What I am trying to say is that as a child I had no idea, not even the slightest inkling of how much she was dealing with. I would see her freak out at my little sister and I, telling us that she couldn’t take it anymore,  that she was leaving forever, get in her car and leave, and be furious. I would think that she was being so selfish. I didn’t understand how much of her own happiness she had sacrificed for us. She didn’t grieve the way she needed to because she was trying to keep our lives as normal as possible. Sometimes it was just too much and she would snap. I get it now. After years of putting my mother through hell,  of refusing to forgive her for mistakes that she made, I get it. I grew up, I had kids, I stopped being a fucking selfish brat. I look at my kids, and I see how much she gave up, how hard she worked. She kept our lives as normal as possible after the death of my dad. She bought us nice clothes, she took us on vacations,  she kept us in the h I use that my dad built. She did her best to keep us happy. When I went through my struggles with addiction, my mom never gave up on me. She supported me time and time again. Her love knew no limits, and I am almost positive that her love and support is part of the reason that I made it through to the other side alive. For that, and for everything, Mom, I love you. Now and forever. 

Weak – Or Strong Enough To Help Others And To Ask For Help?

Very recently, I got into a political debate with someone in my husband’s family. Ok, don’t worry. I will not talk politics on this blog. I will not get into who I vote for or anything like that. Anyway, this person was saying how people like me are pussies because I believe in food stamps, and raising minimum wage and generally helping others.

I had to disagree. Respectfully, of course. To me, the beauty of having the brain of a human is that we are able to show compassion for others while animals can not. In my opinion, a weak person is someone who refuses to help others. Whether it be by giving money, a place to stay, or sharing your knowledge or wisdom about something. We as human beings owe it to our race to not selfishly horde what we have.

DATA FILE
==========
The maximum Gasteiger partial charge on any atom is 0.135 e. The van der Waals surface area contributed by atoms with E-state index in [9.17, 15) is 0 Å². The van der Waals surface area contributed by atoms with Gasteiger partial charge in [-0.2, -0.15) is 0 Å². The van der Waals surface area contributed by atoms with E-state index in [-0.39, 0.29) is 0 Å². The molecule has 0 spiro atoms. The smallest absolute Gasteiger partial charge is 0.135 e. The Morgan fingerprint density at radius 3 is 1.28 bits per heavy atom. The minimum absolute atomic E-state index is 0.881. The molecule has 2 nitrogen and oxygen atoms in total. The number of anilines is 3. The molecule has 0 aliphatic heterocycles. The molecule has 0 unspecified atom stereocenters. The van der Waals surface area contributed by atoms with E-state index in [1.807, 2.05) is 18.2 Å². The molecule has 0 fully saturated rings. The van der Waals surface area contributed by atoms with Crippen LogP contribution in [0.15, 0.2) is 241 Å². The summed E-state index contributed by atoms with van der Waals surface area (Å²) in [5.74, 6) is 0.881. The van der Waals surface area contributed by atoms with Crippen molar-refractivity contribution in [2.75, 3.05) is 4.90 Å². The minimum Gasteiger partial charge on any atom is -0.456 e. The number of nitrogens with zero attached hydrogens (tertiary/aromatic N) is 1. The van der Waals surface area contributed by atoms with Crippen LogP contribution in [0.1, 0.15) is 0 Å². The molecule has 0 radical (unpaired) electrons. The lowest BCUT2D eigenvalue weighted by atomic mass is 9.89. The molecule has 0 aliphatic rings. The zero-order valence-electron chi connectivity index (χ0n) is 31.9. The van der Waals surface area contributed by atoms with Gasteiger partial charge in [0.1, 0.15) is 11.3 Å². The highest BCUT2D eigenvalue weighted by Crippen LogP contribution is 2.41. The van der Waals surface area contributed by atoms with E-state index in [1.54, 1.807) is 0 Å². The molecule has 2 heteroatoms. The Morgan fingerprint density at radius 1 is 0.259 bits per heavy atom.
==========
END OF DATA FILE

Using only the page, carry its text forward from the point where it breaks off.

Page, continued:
None of us got where we are alone. This includes both our successes and our failures. Anyone who has had a drug problem, had someone give them the drugs for the first time. Anyone who has achieved lasting sobriety most definitely had help along the way. It may have been a great counselor, or the family member who stood by us no matter how many times we disappointed them. We had help.

Not just addicts, anyone. No one owns a Fortune 500 company with no assistance. Whether or not we choose to recognize everyone that helped us along this journey that we call life, is another story. It takes a great deal of self-awareness and humility to admit that we needed and used the assistance of others along the way.

One of the hardest things for people to be able to finally admit is that it is not a weakness to ask for help. When I relapsed, I was so ashamed that I would not, under any circumstances, ask for help. I thought that admitting that I couldn’t do this on my own, that I needed the help of professionals would make me look incredibly weak. I now realize that it doesn’t. My weakness was my stoicism. I could have nipped that relapse in the bud if my pride had let me man the fuck up and say, “I need help.”

I feel like this problem gets compounded when we become parents. We are supposed to be the problem solvers. The super-moms and super-dads. How can a superhero need the assistance of mere mortals? Well, even Batman had Robin.

I was baptized Catholic. I am still Christian, but I have been incorporating many Buddhist principles into my life as of late. The Dalai Lama teaches us that it is a critical part of human happiness to help our fellow man. He says, “Anyone who is only concerned with the well-being of others takes care of himself without even thinking about it. Even if we decide to remain selfish, let us be intelligently selfish -let us help others!” There is not a human living on the face of this Earth who has not garnered the help of others. It simply is not possible.

I have finally become able to admit that as an addict who is totally out of control of my addiction, I need the help of others if I am to survive. And by survive, I mean live a happy, sober, fulfilling life. Right now, I need the help of methadone. I rely on the help of my counselor at the clinic. I am cautious and wary around people and somewhat disinclined to make new friends, I appropriate much of my strength and sanity from my husband and family. My life is exponentially improved now that I realize that is not a sign of decrepitude to admit that I need the aide of others from time to time.

I also know that I must pay it forward. I would not be living the life that I am if were not for the love and benevolence of others. I have to do my part. We as a country must do our part. If you have been blessed by God enough to have large sums of money, give to charity. If your gift is that of an acute, knowledgable brain, I urge you to share that knowledge with others. If you have the voice of an angel, sing to brighten people’s days. We all have something to offer the world. We all need to share whatever we are rich with. To me, that is strength, not weakness. Weakness would be to selfishly keep to ourselves that with which we have been blessed with.

Dizzy

You make me dizzy

I’ll wash away in your eyes

You have burnt a hole clear through me

 Can’t you see you are all I need

You are my dream